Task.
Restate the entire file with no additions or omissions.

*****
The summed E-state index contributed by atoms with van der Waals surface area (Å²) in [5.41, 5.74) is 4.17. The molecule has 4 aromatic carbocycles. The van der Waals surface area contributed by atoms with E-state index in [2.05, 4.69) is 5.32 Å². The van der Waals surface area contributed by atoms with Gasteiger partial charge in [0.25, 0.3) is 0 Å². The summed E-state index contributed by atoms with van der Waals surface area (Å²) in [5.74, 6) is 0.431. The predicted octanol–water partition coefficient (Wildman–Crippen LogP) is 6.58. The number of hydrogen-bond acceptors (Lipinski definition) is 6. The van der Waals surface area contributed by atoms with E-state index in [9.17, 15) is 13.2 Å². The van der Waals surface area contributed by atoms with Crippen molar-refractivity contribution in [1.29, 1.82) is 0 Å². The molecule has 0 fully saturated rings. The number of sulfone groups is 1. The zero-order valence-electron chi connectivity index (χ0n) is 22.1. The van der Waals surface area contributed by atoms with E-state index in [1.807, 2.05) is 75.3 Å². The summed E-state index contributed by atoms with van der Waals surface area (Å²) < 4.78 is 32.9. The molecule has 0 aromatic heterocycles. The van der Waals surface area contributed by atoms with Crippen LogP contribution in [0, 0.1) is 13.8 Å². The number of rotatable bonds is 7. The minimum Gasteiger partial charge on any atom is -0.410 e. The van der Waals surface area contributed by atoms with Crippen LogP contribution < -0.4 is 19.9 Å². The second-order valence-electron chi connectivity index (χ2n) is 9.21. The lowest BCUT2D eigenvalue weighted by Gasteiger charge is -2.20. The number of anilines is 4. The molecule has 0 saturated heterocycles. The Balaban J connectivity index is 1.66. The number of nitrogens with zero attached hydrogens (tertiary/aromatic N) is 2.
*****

The summed E-state index contributed by atoms with van der Waals surface area (Å²) in [5.41, 5.74) is 4.17. The molecule has 4 aromatic carbocycles. The van der Waals surface area contributed by atoms with E-state index in [2.05, 4.69) is 5.32 Å². The van der Waals surface area contributed by atoms with Gasteiger partial charge in [0.25, 0.3) is 0 Å². The summed E-state index contributed by atoms with van der Waals surface area (Å²) in [5.74, 6) is 0.431. The predicted octanol–water partition coefficient (Wildman–Crippen LogP) is 6.58. The number of hydrogen-bond acceptors (Lipinski definition) is 6. The van der Waals surface area contributed by atoms with E-state index in [9.17, 15) is 13.2 Å². The van der Waals surface area contributed by atoms with Crippen molar-refractivity contribution in [1.29, 1.82) is 0 Å². The molecule has 0 fully saturated rings. The number of sulfone groups is 1. The zero-order valence-electron chi connectivity index (χ0n) is 22.1. The van der Waals surface area contributed by atoms with E-state index in [1.807, 2.05) is 75.3 Å². The summed E-state index contributed by atoms with van der Waals surface area (Å²) < 4.78 is 32.9. The molecule has 0 aromatic heterocycles. The van der Waals surface area contributed by atoms with Crippen LogP contribution in [0, 0.1) is 13.8 Å². The number of rotatable bonds is 7. The minimum Gasteiger partial charge on any atom is -0.410 e. The van der Waals surface area contributed by atoms with Crippen LogP contribution < -0.4 is 19.9 Å². The second-order valence-electron chi connectivity index (χ2n) is 9.21. The lowest BCUT2D eigenvalue weighted by Gasteiger charge is -2.20. The number of anilines is 4. The molecule has 0 saturated heterocycles. The Balaban J connectivity index is 1.66. The number of nitrogens with zero attached hydrogens (tertiary/aromatic N) is 2.